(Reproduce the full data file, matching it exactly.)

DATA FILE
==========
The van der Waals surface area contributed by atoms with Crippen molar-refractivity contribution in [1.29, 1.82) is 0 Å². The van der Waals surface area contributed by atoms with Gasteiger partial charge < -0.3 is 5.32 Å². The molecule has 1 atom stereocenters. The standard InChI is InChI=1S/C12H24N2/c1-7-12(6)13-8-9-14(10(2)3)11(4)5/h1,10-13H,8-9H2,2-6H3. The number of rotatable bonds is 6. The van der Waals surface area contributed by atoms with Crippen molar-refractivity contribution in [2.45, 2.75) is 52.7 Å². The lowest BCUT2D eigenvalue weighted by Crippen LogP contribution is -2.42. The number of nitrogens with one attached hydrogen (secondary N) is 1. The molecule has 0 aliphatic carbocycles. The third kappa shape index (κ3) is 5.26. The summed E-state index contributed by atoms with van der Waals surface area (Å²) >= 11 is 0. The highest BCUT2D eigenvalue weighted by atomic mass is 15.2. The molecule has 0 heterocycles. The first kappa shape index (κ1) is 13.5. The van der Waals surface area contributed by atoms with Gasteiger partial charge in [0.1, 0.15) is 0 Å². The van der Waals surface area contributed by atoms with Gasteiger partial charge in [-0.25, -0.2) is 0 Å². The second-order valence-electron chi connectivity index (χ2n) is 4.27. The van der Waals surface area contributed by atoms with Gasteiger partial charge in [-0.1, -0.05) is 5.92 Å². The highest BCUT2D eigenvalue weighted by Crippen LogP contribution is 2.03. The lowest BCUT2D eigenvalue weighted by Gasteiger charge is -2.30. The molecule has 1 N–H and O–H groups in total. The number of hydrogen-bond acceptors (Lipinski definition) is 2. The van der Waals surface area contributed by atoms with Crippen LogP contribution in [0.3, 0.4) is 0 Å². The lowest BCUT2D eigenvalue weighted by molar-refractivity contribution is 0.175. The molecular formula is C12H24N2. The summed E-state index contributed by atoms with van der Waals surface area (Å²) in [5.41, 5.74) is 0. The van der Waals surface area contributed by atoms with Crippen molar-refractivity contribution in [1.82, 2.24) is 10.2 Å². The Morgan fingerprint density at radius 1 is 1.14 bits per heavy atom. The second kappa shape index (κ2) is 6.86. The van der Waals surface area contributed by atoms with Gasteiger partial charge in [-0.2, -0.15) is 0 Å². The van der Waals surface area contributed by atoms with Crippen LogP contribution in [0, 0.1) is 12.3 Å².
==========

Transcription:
The van der Waals surface area contributed by atoms with Crippen molar-refractivity contribution in [1.29, 1.82) is 0 Å². The van der Waals surface area contributed by atoms with Gasteiger partial charge < -0.3 is 5.32 Å². The molecule has 1 atom stereocenters. The standard InChI is InChI=1S/C12H24N2/c1-7-12(6)13-8-9-14(10(2)3)11(4)5/h1,10-13H,8-9H2,2-6H3. The number of rotatable bonds is 6. The van der Waals surface area contributed by atoms with Crippen molar-refractivity contribution in [2.45, 2.75) is 52.7 Å². The lowest BCUT2D eigenvalue weighted by Crippen LogP contribution is -2.42. The number of nitrogens with one attached hydrogen (secondary N) is 1. The molecule has 0 aliphatic carbocycles. The third kappa shape index (κ3) is 5.26. The summed E-state index contributed by atoms with van der Waals surface area (Å²) >= 11 is 0. The highest BCUT2D eigenvalue weighted by atomic mass is 15.2. The molecule has 0 heterocycles. The first kappa shape index (κ1) is 13.5. The van der Waals surface area contributed by atoms with Gasteiger partial charge in [0.1, 0.15) is 0 Å². The van der Waals surface area contributed by atoms with Gasteiger partial charge in [-0.25, -0.2) is 0 Å². The second-order valence-electron chi connectivity index (χ2n) is 4.27. The van der Waals surface area contributed by atoms with Gasteiger partial charge in [-0.1, -0.05) is 5.92 Å². The highest BCUT2D eigenvalue weighted by Crippen LogP contribution is 2.03. The lowest BCUT2D eigenvalue weighted by Gasteiger charge is -2.30. The molecule has 1 N–H and O–H groups in total. The number of hydrogen-bond acceptors (Lipinski definition) is 2. The van der Waals surface area contributed by atoms with Crippen LogP contribution in [0.3, 0.4) is 0 Å². The lowest BCUT2D eigenvalue weighted by molar-refractivity contribution is 0.175. The molecular formula is C12H24N2. The summed E-state index contributed by atoms with van der Waals surface area (Å²) in [5.41, 5.74) is 0. The van der Waals surface area contributed by atoms with Crippen molar-refractivity contribution in [1.82, 2.24) is 10.2 Å². The Morgan fingerprint density at radius 1 is 1.14 bits per heavy atom. The second kappa shape index (κ2) is 6.86. The van der Waals surface area contributed by atoms with Gasteiger partial charge in [-0.2, -0.15) is 0 Å². The van der Waals surface area contributed by atoms with Crippen LogP contribution in [0, 0.1) is 12.3 Å².